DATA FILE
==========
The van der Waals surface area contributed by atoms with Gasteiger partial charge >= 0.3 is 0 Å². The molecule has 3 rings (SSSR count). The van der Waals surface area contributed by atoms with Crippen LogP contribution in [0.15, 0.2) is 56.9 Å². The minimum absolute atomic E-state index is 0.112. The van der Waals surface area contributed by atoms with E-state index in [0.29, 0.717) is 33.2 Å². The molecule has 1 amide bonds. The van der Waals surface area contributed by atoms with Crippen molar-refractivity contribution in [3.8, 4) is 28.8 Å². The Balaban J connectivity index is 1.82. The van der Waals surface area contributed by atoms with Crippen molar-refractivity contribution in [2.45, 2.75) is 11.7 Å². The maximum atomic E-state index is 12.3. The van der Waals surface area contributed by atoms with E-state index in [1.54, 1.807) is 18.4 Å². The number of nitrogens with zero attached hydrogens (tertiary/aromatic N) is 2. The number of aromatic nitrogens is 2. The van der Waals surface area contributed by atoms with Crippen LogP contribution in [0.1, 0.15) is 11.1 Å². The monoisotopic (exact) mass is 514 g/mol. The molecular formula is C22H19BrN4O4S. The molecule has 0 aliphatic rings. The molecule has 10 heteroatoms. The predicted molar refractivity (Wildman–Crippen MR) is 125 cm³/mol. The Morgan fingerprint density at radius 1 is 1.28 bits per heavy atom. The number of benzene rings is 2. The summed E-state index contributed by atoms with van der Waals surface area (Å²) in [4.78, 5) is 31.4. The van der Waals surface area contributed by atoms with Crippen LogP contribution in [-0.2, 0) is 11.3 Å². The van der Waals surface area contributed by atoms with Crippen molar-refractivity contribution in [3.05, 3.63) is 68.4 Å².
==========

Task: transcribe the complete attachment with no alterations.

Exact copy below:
The van der Waals surface area contributed by atoms with Gasteiger partial charge >= 0.3 is 0 Å². The molecule has 3 rings (SSSR count). The van der Waals surface area contributed by atoms with Crippen LogP contribution in [0.15, 0.2) is 56.9 Å². The minimum absolute atomic E-state index is 0.112. The van der Waals surface area contributed by atoms with E-state index in [0.29, 0.717) is 33.2 Å². The molecule has 1 amide bonds. The van der Waals surface area contributed by atoms with Crippen molar-refractivity contribution in [3.8, 4) is 28.8 Å². The Balaban J connectivity index is 1.82. The van der Waals surface area contributed by atoms with Crippen molar-refractivity contribution in [2.45, 2.75) is 11.7 Å². The maximum atomic E-state index is 12.3. The van der Waals surface area contributed by atoms with E-state index in [1.54, 1.807) is 18.4 Å². The number of nitrogens with zero attached hydrogens (tertiary/aromatic N) is 2. The number of aromatic nitrogens is 2. The van der Waals surface area contributed by atoms with Crippen LogP contribution in [0.1, 0.15) is 11.1 Å². The monoisotopic (exact) mass is 514 g/mol. The molecular formula is C22H19BrN4O4S. The molecule has 0 aliphatic rings. The molecule has 10 heteroatoms. The predicted molar refractivity (Wildman–Crippen MR) is 125 cm³/mol. The Morgan fingerprint density at radius 1 is 1.28 bits per heavy atom. The number of benzene rings is 2. The summed E-state index contributed by atoms with van der Waals surface area (Å²) in [4.78, 5) is 31.4. The van der Waals surface area contributed by atoms with Crippen LogP contribution in [-0.2, 0) is 11.3 Å². The van der Waals surface area contributed by atoms with Crippen molar-refractivity contribution in [3.05, 3.63) is 68.4 Å².